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Bank of America Corp.’s Trump bump is looking increasingly as if it was more than it deserved.
Shares of the bank have risen nearly 50 percent since Election Day. That’s still more than its rivals, but others have nearly caught up. In March, though, Bank of America had a commanding lead over its rivals as the bank that would be able to cash in most in the post-election world. It hasn’t turned out that way. The third quarter was more evidence of that.
Shares of rivals have caught up to Bank of America after leading the pack earlier this year
Bank of America said Friday morning that its quarterly earnings per share rose nearly 17 percent to 48 cents, which was only two pennies more than analysts were expecting. The bank’s revenue of $21.8 billion was slightly below expectations, though. The biggest disappointment: The areas of the bank that were supposed to get the biggest bump from the presidency of Donald Trump — notably lending — didn’t deliver. Net interest income of $11.2 billion rose just 1.6 percent from the prior three months, which was below some analysts’ expectations.
Loan growth at Bank of America is stalling
That’s not what was supposed to happen. Soon after Trump was elected, business sentiment surged. Borrowing, particularly by businesses, was assumed to follow. And Bank of America was well positioned to benefit. It’s the nation’s second-largest business lender after Wells Fargo. Business lending, however, which rose nearly 8 percent last year, is up just 3 percent this year through the first half of the year. Bank of America isn’t even doing that well. Lending at the bank rose just 2.4 percent from a year ago.
The second leg of the Trump bump was supposed to be interest rates. Bank of America, because of its large deposit base and mortgage portfolio, was thought to be able to capitalize. And Bank of America CEO Brian Moynihan has repeatedly said that his bank would benefit when rates rose, boosting lending margins. Again, Trump hasn’t been the catalyst that many thought he would be. The Federal Reserve has raised short-term interest rates slightly. But Trump’s promised infrastructure spending and tax cuts, which were supposed to boost the economy and inflation, haven’t materialized. As a result, long-term interest rates have mostly been flat. That’s acted like a weight on Bank of America’s earnings, rather than a boost. Bank of America’s net interest yield, essentially the return it is earning on its loans and investments, stood at 2.36 percent in the quarter, down from what the bank was earning in the first quarter.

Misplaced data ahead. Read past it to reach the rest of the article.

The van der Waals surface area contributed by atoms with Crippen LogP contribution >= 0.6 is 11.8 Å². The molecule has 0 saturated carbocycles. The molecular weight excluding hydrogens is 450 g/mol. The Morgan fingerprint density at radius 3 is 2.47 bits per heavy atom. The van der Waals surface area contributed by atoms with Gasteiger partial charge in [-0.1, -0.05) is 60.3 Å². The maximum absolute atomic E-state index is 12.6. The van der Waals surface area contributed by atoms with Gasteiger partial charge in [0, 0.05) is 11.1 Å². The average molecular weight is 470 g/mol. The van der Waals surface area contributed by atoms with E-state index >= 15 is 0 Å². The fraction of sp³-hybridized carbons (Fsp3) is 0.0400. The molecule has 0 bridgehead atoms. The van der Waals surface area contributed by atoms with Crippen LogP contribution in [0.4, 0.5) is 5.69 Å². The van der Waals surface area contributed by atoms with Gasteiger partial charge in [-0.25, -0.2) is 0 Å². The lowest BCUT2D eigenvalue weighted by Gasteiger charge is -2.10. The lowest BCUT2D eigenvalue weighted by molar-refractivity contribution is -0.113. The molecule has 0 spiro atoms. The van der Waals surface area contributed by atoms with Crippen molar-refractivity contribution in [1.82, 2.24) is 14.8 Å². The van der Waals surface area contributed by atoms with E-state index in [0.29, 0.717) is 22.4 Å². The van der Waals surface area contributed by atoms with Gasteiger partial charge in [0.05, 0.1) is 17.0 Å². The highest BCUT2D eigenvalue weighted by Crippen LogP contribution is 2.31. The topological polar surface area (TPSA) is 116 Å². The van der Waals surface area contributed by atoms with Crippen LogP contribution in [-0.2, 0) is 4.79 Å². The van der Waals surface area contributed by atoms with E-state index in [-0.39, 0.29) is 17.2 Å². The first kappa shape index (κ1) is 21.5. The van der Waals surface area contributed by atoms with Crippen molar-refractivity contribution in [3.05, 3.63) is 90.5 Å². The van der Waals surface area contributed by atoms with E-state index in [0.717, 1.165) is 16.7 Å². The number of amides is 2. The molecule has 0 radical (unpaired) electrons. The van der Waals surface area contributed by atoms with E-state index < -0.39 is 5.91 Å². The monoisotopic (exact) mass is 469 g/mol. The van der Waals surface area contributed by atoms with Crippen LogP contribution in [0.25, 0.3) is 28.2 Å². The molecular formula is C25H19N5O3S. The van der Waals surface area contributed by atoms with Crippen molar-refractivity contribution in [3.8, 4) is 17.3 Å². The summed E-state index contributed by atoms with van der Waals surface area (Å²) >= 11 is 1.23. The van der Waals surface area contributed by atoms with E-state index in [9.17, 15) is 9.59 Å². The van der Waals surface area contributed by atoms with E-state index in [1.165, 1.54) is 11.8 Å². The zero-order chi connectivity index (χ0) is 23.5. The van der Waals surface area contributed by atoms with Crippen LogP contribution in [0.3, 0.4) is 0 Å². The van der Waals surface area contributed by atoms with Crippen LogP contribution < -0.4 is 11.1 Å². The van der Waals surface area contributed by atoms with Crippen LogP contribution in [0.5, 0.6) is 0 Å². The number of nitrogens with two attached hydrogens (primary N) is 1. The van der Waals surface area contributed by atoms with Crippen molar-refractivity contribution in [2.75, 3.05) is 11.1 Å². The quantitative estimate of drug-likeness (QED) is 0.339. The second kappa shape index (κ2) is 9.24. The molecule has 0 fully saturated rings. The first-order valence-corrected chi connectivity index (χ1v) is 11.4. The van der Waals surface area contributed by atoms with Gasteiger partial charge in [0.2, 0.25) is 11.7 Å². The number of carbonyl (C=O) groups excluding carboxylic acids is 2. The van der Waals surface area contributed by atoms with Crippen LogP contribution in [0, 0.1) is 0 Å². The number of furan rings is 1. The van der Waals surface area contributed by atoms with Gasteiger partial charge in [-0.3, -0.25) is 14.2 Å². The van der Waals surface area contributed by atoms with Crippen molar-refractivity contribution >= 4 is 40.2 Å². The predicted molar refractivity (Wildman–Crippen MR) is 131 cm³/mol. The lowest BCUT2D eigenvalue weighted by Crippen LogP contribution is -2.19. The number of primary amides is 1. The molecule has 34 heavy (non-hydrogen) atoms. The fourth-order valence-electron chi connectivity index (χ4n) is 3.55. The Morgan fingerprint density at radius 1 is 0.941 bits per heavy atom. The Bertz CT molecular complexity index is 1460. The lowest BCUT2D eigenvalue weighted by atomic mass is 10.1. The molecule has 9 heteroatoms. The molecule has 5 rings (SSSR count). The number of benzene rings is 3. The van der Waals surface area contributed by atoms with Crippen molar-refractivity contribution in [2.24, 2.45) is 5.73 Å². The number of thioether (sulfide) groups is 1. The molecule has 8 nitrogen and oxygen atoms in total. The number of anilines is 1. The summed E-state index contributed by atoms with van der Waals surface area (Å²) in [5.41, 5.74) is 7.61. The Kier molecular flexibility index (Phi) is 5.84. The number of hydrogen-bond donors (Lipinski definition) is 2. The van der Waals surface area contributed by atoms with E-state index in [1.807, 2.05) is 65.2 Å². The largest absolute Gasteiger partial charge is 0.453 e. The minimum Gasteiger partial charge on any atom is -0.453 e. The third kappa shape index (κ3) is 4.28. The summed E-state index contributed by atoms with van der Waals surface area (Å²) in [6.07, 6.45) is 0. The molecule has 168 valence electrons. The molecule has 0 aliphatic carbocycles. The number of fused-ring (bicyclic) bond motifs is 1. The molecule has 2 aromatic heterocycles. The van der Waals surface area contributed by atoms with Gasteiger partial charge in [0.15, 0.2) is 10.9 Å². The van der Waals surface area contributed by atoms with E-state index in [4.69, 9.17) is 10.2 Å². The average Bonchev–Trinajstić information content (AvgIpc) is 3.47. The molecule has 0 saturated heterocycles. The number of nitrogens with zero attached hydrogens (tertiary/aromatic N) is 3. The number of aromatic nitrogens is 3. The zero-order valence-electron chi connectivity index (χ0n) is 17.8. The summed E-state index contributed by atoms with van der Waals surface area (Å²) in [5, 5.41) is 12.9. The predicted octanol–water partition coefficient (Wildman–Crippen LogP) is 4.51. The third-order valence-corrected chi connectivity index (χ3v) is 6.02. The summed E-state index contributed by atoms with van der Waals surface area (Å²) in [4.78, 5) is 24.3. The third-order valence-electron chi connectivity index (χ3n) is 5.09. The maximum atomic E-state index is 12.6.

At the same time, Bank of America, like other banks, is running into a problem with its credit card business. The bank set aside $800 million for future loan losses in the quarter, up $100 million from the quarter before. All told, Bank of America’s all-important return on tangible common equity rose 0.1 percentage points in the quarter to 11.3 percent, short of the bank’s stated goal of 12 to 13 percent.
The bank did cut expenses more than expected in the third quarter. But now that Bank of America is below what it has targeted for overall costs, more lift from reducing costs might be tough.
Bank of America’s shares now trade at slightly above book value, having crossed that earlier this year, for the first time since the financial crisis. Investors have bid up the stock expecting a Trump dividend. If they don’t get one soon, they may soon take their money elsewhere.
This column does not necessarily reflect the opinion of Bloomberg LP and its owners.
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